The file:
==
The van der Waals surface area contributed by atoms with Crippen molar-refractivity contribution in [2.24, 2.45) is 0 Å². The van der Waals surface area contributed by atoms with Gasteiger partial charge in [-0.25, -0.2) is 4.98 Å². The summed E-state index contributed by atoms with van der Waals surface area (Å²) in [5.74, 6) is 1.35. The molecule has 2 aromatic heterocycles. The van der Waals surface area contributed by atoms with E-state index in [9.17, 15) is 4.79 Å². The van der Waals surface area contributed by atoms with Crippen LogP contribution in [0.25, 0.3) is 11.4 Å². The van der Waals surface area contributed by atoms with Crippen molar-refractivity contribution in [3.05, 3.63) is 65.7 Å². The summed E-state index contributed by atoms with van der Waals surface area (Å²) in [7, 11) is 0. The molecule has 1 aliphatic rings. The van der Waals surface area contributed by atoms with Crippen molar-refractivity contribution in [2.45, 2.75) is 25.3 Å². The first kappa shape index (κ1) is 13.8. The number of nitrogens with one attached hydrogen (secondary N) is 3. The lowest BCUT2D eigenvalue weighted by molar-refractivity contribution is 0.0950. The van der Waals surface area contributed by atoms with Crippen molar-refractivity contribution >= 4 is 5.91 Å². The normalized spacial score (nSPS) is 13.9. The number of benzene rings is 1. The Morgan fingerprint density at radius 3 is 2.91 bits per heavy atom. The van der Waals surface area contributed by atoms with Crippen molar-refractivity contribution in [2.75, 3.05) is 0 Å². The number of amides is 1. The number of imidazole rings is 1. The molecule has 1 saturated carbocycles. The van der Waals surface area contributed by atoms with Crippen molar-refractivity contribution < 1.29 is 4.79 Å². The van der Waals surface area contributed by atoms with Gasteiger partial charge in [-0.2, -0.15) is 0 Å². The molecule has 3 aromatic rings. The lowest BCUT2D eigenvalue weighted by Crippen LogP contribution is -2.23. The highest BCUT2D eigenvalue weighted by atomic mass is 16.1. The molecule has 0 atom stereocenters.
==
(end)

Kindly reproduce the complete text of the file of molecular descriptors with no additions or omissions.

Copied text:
The van der Waals surface area contributed by atoms with Crippen molar-refractivity contribution in [2.24, 2.45) is 0 Å². The van der Waals surface area contributed by atoms with Gasteiger partial charge in [-0.25, -0.2) is 4.98 Å². The summed E-state index contributed by atoms with van der Waals surface area (Å²) in [5.74, 6) is 1.35. The molecule has 2 aromatic heterocycles. The van der Waals surface area contributed by atoms with E-state index in [9.17, 15) is 4.79 Å². The van der Waals surface area contributed by atoms with Crippen LogP contribution in [0.25, 0.3) is 11.4 Å². The van der Waals surface area contributed by atoms with Crippen molar-refractivity contribution in [3.05, 3.63) is 65.7 Å². The summed E-state index contributed by atoms with van der Waals surface area (Å²) in [7, 11) is 0. The molecule has 1 aliphatic rings. The van der Waals surface area contributed by atoms with Crippen molar-refractivity contribution in [2.45, 2.75) is 25.3 Å². The first kappa shape index (κ1) is 13.8. The number of nitrogens with one attached hydrogen (secondary N) is 3. The lowest BCUT2D eigenvalue weighted by molar-refractivity contribution is 0.0950. The van der Waals surface area contributed by atoms with Crippen molar-refractivity contribution >= 4 is 5.91 Å². The normalized spacial score (nSPS) is 13.9. The number of benzene rings is 1. The Morgan fingerprint density at radius 3 is 2.91 bits per heavy atom. The van der Waals surface area contributed by atoms with Crippen molar-refractivity contribution in [2.75, 3.05) is 0 Å². The number of amides is 1. The number of imidazole rings is 1. The molecule has 1 saturated carbocycles. The van der Waals surface area contributed by atoms with Crippen molar-refractivity contribution < 1.29 is 4.79 Å². The van der Waals surface area contributed by atoms with Gasteiger partial charge in [-0.2, -0.15) is 0 Å². The molecule has 3 aromatic rings. The lowest BCUT2D eigenvalue weighted by Crippen LogP contribution is -2.23. The highest BCUT2D eigenvalue weighted by atomic mass is 16.1. The molecule has 0 atom stereocenters.